"Yo, Pink," his partner said. "What do you tell a woman with two black eyes?"
Pink smiled at that. "What?"
"Nothing, she's already been told twice."
The other players hit their shots and then it was Pink's turn again. He stood in the middle of the fairway, just behind the 150-yard marker, and took the five-iron out of his bag. He took a practice swing—he was swinging better today, and Train guessed that the extra players made him feel safer around Mr. Packard—and then hit the ball to the green, where it bounced once and rolled past the pin 20 feet.
He turned and held the club up close to Train's eyes, where he could see the number on the blade. "Five-iron, Leroy," he said. "It's the five."
He dropped the club for his caddy to pick up and took out the flask and had another drink. His eyes watered, and he shook and said, "Ah, breakfast." And that was when the connection Train been waiting for finally come around, what he reminded him of. It was one of the young wives around the club, married to a member of the walking dead, and she had a bulldog she took everywhere she went—mostly to the pool, where she could tan herself in the mornings. She was young and pretty, and they always had on a ribbon of the same color, the wife and the dog, and every time Train saw them, the dog was always on the brakes, trying to s—, when she was pulling it to the car. That was what it was, the bulldog and the lady; everything want to go their own way at once. That was the fat man from behind.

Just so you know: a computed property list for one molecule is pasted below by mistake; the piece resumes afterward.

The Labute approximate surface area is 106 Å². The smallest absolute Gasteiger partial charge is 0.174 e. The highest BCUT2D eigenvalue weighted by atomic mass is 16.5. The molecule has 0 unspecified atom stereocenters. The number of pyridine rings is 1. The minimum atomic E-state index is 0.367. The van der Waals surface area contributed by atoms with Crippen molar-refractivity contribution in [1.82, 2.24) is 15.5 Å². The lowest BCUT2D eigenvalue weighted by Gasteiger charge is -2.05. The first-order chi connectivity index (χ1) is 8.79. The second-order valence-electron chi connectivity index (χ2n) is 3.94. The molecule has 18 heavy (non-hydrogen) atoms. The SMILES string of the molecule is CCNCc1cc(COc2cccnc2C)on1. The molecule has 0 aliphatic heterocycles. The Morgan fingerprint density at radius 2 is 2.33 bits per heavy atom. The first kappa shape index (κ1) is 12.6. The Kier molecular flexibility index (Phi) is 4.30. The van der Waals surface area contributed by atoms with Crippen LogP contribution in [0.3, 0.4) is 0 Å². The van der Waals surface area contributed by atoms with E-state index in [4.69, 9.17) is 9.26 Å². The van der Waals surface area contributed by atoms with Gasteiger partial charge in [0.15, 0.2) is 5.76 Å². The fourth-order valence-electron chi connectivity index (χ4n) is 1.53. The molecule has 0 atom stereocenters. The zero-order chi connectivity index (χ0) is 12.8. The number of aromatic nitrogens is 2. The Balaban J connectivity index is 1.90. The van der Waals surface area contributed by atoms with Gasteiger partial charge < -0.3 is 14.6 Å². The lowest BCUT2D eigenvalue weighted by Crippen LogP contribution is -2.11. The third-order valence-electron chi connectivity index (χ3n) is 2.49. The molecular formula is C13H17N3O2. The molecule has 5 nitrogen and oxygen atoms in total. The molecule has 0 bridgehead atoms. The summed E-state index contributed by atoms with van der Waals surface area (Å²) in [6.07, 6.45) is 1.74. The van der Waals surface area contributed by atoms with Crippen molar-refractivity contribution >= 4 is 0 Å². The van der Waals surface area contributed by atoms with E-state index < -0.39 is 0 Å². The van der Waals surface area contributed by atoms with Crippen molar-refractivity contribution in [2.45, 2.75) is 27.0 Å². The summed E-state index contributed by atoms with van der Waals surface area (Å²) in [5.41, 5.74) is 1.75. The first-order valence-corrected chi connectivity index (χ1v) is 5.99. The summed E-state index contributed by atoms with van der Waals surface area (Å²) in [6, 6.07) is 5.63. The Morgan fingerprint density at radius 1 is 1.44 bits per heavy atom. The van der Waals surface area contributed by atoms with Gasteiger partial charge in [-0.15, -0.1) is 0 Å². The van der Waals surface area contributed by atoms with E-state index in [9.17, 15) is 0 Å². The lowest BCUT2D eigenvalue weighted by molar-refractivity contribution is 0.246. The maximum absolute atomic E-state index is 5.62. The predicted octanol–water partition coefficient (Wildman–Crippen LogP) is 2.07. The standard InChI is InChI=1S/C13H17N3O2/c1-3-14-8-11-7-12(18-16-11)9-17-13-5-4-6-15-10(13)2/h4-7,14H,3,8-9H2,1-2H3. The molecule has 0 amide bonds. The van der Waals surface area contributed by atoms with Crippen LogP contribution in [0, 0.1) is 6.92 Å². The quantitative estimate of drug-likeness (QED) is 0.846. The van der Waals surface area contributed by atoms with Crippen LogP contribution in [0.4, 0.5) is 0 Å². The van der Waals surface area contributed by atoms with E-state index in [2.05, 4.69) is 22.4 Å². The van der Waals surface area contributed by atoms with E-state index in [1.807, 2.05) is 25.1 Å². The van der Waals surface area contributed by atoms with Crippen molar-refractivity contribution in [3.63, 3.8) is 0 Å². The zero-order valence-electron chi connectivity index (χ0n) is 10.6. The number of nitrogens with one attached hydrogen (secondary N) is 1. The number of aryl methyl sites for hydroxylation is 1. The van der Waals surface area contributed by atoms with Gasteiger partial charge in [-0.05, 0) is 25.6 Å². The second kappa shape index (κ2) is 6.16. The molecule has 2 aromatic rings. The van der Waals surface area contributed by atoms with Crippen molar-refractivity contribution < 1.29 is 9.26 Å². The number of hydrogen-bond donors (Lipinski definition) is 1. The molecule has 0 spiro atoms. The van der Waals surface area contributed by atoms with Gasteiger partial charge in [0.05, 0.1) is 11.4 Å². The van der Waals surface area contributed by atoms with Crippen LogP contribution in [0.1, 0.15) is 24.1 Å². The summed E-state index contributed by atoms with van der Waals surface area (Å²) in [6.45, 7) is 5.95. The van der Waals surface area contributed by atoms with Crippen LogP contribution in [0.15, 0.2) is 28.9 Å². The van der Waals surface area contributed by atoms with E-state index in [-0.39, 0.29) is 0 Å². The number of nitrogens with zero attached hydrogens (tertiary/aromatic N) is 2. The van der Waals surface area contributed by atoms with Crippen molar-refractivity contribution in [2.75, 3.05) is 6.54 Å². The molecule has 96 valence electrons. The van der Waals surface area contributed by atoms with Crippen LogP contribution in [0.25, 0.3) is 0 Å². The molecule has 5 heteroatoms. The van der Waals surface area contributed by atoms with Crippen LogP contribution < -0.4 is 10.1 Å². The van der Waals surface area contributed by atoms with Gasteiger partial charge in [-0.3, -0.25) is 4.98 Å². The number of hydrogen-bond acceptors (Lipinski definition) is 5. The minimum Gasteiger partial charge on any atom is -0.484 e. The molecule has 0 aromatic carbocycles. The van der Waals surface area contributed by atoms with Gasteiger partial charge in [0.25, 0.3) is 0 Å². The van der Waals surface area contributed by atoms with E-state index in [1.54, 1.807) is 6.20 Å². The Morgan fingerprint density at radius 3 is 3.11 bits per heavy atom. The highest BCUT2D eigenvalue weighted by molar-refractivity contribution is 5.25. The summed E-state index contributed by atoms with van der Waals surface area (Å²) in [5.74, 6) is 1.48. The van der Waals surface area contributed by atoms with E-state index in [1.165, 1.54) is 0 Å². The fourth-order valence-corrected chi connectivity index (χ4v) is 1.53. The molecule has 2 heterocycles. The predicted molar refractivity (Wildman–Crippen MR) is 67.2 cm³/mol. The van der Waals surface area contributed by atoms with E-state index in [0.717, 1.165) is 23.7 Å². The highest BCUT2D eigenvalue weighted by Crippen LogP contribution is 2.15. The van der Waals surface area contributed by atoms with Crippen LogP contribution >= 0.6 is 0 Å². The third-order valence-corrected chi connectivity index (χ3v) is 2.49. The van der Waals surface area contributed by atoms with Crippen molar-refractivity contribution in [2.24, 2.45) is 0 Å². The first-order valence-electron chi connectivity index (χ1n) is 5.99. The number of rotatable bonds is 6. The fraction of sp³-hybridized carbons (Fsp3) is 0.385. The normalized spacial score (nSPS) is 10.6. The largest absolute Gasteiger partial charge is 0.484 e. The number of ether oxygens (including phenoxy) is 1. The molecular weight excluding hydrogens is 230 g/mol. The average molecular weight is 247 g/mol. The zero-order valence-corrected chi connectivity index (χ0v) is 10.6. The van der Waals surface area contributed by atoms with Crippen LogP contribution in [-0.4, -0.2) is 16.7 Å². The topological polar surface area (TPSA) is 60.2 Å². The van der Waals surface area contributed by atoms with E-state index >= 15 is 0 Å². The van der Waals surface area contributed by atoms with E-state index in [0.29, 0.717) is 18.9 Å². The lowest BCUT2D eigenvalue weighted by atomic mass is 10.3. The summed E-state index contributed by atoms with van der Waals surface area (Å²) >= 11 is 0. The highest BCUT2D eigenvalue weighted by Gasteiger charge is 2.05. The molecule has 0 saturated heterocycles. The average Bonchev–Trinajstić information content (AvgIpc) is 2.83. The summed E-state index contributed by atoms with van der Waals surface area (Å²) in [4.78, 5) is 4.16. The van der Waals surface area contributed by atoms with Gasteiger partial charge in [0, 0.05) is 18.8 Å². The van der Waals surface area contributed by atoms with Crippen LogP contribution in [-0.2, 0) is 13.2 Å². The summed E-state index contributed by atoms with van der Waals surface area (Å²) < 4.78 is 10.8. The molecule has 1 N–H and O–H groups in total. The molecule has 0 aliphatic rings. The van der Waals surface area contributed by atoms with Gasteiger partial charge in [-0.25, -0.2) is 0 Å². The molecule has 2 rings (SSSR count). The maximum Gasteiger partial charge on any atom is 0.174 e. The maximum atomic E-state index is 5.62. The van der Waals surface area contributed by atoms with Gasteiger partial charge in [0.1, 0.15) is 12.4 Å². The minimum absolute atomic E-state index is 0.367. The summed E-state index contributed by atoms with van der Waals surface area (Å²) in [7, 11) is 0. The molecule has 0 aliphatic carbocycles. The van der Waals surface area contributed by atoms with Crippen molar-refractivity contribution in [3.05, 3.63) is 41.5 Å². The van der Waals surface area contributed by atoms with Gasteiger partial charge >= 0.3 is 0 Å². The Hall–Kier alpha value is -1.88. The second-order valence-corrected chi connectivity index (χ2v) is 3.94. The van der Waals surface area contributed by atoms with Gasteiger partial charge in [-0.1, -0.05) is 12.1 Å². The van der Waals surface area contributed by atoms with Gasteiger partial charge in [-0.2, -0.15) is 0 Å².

The man screwed the top on the flask, carefree and happy, and begun walking down the fairway as light as air.
Train started to walk along too, but Mr. Packard stood where he was, like he still out there in the unknown regions. He looked at the pond and the green a little while, then had a look up, like he was just noticing the day. He said, "Pink?" and the fat man stopped. "You know, I was just thinking, if we're going to do this, let's do it."
Pink squinted at him, suspicious. "What now?"
"Double or nothing, from right here."